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Newest Celtic Isaiah Thomas the NBA’s little big man

Pint-sized guard thrives against giants

Isaiah Thomas. Aaron Gash/Associated Press/File

LOS ANGELES — Those who don’t know Isaiah Thomas doubt him. Those who do know Isaiah Thomas swear by him, and are hardly surprised at his accomplishments, which have increased considerably over the past decade. Even though he hasn’t grown an inch.

Thomas is 5 feet, 9 inches and one of the NBA’s purest scorers. The newest Celtic may make his debut on Sunday night against the Los Angeles Lakers at the Staples Center.

Acquired Thursday from Phoenix, Thomas is the scorer off the bench the Celtics have craved for years and the pick-and-roll specialist who should make their offense sparkle. Twelve years ago, however, the 26-year-old Thomas was nothing more than a pint-sized player who used to hang out at Curtis High School practices in Tacoma, Wash., waiting for his varsity chance while others wondered whether he was somebody’s little brother.


“He used to hang out, used to come out to Saturday practice as a seventh-grader,” said former Curtis coach Lindsay Bemis, Thomas’s high school coach. “He’d watch and then he’d take a ball and go shoot and I’d watch him shoot and he shot better than any of the guys that were playing. He’s not one of those kids who grew and then stopped growing. He was always small.

“He’s mentally tougher than any kids I’ve ever been around. You can’t deny him something he wants. He was one of those kids who could always rise to the occasion. He has such a strong will.

“I’ve got a 7-year-old grandson that I wish had a little more dog in him, you know? Some kids have it and some don’t. This kid, from early on, had it.”

Back then, Thomas was just the fire-hydrant shooting guard with a familiar basketball name. He emerged onto the Washington basketball scene with his performances for Curtis in the state tournament. He scored 51 points against eventual state champion Franklin and broke eight scoring records during that tournament run, including points in a tournament (241) and average points per game (40.5).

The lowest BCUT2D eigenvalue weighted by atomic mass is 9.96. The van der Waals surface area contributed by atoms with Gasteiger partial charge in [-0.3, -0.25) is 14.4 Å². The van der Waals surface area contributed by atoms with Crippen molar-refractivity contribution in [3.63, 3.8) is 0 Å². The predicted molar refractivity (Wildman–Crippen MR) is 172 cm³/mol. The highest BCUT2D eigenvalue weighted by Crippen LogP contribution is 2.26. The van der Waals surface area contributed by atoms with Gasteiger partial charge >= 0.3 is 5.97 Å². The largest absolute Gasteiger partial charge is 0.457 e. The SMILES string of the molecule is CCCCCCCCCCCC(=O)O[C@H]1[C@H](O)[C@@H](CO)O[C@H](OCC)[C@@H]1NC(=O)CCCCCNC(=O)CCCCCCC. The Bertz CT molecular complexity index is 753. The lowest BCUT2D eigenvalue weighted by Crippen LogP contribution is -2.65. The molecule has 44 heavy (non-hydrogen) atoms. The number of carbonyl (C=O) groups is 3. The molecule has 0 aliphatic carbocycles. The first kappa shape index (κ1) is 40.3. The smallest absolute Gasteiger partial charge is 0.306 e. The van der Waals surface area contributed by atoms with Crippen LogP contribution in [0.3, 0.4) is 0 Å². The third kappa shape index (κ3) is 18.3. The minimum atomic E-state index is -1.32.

“He just kind of had it, and he had it an early age,” Bemis said. “And he’s not afraid to fail and that’s a big thing for kids. He always did it at a younger age with older guys against bigger guys, and he was not afraid to take a shot and he was not afraid to stand his ground.”

His junior season would be Thomas’s last at Curtis. After some academic troubles, he decided to attend South Kent Prep in Connecticut. Bemis said he followed games on the Internet and saw that Thomas was up to his same scoring escapades against elite prep school competition.

Before he left Tacoma, Thomas made a promise to Bemis to come back and attend the University of Washington, a school accustomed to size-challenged, freakish athletes. Ex-Celtic Nate Robinson played high school ball in Seattle and then three years with the Huskies before becoming a first-round draft pick of the Knicks in 2005.

“When you go through a coaching journey for as many years as I have, you see many, many special players and then there’s the category of elite special ones,” said St. Mary’s assistant coach Jim Shaw, an assistant at Washington for nine years. “Isaiah is in that really elite category. I’ve coached close to 20 pros and he is unique in so many ways. He has as big a heart as anyone who wears a basketball uniform.


“People in Boston, I’ll be very surprised if they don’t fall in love with him in a short amount of time. He has a natural charisma about him. He’s a really unique player and person. He’s going to show up ready. He’s going to show up with a great attitude.”

One moment that stands out for Bemis was during Thomas’s rookie season, when he scored 24 points for Sacramento in a loss to LeBron James and the Heat. Thomas scored 20 points in the third quarter.

On a drive to the basket, Thomas glided past James, only to become another one of his blocked-shot victims. A few days later, Bemis asked Thomas, not about being stuffed, but about his increased quickness in getting past James.

“He can score in his sleep,” said Bemis. “I didn’t think he’d be able to go into the paint and score like he does [in the NBA]. I always thought the one thing he’s good at that nobody mentions is the way he changes speeds. He worked at those things forever. He’s been doing that since he was a little kid and it’s just translated to this level. It’s amazing to watch. He certainly belongs. It’s not like he’s been given a spot in the NBA because he’s little. He can play.

“He and I didn’t finish as well [as we’d like] because he didn’t play his senior year [at Curtis]. But he’s always been respectful to me. Everything that’s happened has been good for him. I think being a Boston Celtic will be great for him. Now I’ve got to go to Boston. My wife says we’re going to Boston and I’ve never been.”


Gary Washburn can be reached at gwashburn@globe.com. Follow him on Twitter @GwashburnGlobe.